Seattle parents work toward educational equity through school supplies

SEATTLE — The countdown is on for schools reopening, with many school districts already back in class. Some parent-teacher associations are working to make sure kids are able to start off strong and on equal footing as much as possible. One way they’re working to make that happen is through school supplies.

Parents said when it comes to back-to-school shopping, the bills per kid add up fast.

“Oh my God, at least $100 just to start with,” said Amber, mom of a John Muir student.

“School supplies are expensive,” said Catherine Seaver, who is part of the John Muir PTA.

About half a dozen schools in Seattle’s south end currently have PTA or PTSA programs helping out. At John Muir, the PTA collects money from families on a sliding scale and then buys school supplies for all the students. Teachers make a list at the end of each school year, and the PTA orders all the binders, markers, notebooks — you name it — before school starts in fall.

“Buying it in bulk saves us a dramatic amount. So instead of $75 per kid, it’s about $30,” Seaver said.

On Thursday, teachers at John Muir picked up supplies for their students, which will be waiting for them in their classrooms.

“Any help, helps,” Amber said.

“It’s really nice to not have to think about it at all,” Karen Woodburn, who just joined the John Muir PTA, said.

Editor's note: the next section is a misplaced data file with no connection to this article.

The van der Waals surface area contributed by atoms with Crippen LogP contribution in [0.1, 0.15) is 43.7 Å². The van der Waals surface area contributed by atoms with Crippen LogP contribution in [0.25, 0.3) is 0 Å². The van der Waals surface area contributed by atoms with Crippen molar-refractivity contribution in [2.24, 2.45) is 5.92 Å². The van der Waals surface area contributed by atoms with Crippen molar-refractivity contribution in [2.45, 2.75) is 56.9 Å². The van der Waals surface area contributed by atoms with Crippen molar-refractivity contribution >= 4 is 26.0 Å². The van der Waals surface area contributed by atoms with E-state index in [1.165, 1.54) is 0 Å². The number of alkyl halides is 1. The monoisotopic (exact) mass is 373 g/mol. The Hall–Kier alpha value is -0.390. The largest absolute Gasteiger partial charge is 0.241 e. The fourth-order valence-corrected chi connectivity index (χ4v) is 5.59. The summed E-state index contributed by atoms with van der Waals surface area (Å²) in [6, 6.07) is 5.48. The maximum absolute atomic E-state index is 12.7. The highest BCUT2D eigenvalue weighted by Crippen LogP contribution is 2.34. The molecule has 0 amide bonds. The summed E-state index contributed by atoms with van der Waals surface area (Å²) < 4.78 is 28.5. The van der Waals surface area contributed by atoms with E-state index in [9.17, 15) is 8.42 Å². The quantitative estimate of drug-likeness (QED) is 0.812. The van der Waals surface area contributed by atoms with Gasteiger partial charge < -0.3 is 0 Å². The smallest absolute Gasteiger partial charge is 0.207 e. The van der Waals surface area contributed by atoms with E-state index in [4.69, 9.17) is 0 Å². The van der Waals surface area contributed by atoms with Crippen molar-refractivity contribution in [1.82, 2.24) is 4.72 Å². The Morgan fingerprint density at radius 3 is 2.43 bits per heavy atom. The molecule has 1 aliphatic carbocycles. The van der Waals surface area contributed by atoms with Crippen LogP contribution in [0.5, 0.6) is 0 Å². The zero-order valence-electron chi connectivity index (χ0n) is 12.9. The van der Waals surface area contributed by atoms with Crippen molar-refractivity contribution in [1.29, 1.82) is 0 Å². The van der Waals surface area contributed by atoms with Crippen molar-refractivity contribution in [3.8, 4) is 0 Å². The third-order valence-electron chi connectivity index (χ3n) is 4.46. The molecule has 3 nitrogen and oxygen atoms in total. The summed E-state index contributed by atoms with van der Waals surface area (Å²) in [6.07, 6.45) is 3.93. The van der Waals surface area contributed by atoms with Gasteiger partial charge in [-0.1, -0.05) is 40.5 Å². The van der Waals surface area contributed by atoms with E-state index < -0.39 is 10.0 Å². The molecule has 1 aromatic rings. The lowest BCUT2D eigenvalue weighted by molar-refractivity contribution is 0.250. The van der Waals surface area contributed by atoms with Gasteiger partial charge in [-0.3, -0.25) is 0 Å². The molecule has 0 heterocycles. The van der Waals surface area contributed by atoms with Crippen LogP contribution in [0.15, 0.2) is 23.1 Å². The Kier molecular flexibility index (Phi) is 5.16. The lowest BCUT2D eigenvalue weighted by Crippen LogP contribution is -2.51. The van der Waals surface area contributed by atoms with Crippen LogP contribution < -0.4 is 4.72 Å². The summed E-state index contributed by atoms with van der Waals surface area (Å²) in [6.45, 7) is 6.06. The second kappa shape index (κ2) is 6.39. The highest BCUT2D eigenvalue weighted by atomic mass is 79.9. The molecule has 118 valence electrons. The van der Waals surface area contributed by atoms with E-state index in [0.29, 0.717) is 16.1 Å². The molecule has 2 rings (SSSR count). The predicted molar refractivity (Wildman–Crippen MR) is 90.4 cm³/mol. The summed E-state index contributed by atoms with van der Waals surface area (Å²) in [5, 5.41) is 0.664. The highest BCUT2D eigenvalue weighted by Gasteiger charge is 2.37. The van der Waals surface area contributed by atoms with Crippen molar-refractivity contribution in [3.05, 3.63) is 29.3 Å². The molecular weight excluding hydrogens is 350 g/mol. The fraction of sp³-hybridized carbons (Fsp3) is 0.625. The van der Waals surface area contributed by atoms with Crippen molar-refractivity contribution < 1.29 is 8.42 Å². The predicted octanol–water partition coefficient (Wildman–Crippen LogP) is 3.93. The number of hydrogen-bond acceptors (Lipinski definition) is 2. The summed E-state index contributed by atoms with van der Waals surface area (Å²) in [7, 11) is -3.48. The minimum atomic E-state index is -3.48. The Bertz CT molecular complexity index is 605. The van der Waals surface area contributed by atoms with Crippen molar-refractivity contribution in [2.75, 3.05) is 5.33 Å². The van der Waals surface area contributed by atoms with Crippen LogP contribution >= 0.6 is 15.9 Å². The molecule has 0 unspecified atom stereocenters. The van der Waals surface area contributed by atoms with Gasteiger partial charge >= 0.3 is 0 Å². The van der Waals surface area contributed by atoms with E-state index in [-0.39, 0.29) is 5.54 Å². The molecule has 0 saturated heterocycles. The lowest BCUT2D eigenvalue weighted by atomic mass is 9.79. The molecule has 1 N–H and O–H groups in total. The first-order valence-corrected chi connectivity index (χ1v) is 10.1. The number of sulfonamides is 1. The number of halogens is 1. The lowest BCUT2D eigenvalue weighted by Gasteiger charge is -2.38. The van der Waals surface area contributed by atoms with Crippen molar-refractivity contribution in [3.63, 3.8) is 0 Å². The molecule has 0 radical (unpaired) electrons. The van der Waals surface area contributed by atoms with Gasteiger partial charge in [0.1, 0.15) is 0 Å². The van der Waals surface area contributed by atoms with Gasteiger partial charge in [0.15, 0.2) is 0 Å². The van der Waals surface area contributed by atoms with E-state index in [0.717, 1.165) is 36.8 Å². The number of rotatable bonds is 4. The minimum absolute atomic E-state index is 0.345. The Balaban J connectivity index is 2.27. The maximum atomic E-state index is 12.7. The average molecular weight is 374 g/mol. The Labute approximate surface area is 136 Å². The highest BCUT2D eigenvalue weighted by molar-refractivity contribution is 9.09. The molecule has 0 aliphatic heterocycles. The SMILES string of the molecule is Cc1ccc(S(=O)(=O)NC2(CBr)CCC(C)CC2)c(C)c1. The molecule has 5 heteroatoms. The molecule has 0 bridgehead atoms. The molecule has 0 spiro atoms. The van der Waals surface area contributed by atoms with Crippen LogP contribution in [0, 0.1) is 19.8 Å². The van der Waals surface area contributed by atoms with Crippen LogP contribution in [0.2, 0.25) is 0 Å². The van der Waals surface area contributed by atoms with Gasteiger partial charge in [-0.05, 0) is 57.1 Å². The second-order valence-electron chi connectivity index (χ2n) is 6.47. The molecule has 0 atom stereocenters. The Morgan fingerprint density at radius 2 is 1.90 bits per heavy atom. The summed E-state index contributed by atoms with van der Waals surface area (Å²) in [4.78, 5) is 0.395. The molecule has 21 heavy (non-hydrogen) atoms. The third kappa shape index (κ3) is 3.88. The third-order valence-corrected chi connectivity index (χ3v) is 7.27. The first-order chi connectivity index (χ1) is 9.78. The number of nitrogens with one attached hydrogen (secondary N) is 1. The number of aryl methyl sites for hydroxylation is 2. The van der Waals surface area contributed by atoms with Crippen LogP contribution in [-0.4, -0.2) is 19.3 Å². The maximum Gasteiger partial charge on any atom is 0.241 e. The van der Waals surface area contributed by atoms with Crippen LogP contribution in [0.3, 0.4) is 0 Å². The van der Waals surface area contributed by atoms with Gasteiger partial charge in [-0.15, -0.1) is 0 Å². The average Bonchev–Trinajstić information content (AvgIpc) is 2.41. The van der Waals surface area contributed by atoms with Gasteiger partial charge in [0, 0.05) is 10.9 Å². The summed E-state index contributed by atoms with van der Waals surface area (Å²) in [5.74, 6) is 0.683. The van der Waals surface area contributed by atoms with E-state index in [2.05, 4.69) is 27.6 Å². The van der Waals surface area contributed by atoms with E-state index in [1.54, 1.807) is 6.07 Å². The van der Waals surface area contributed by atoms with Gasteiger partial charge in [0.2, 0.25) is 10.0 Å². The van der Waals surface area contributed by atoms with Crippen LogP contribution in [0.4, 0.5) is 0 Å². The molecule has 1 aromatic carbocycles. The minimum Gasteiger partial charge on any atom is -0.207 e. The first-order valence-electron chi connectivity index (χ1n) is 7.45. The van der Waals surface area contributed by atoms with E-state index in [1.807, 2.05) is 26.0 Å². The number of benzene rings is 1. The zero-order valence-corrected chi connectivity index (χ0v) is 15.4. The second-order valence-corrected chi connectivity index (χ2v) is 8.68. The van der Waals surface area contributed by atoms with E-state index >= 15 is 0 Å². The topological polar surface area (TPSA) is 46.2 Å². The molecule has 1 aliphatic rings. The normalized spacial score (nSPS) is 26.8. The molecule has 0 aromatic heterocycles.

Beyond saving some money for families, the program is about equity.

John Muir is a Title 1 school, which means there is a high enrollment of low-income students. According to Seattle Public Schools data, last year, 63% of the 369 students at John Muir were in the low-income category. The school is also diverse; 84% are students of color and 16% are white.

Kate Schueler teaches reading at John Muir.

“It is a huge equity piece. It takes a huge, huge burden off of families,” Schueler said. “It also takes away from the issue of, you know, one student has the eight pack of crayons and one student has the 64 pack of crayons. So kids come in feeling more confident and less of having to navigate that social piece,” she said.

Parents said that the competition part of it matters more than you might think.

“That’s a big deal, you know. And then certain things like movies — Space Jam just came out, Spider-Man — they want those,” said Arlene Grayer, a grandparent.

But when the kids have the same, quality-checked supplies, the focus can be on learning.

“The kids that benefit from it the most are the ones that don’t have anything, so I’m all for it,” Amber said.

The parents behind the effort also acknowledge that not all schools have PTAs with parents who have enough resources to launch programs like this.

“Because just having the time to fundraise — all of it is based on class and race,” Seaver said. “It’s a messed up system. It’s valuable work, but it totally requires privilege in every way,” she said.

Seaver said the main mission of the PTA is to advocate for kids furthest from educational justice.

“And this is such a simple way to show up for our families,” she said.

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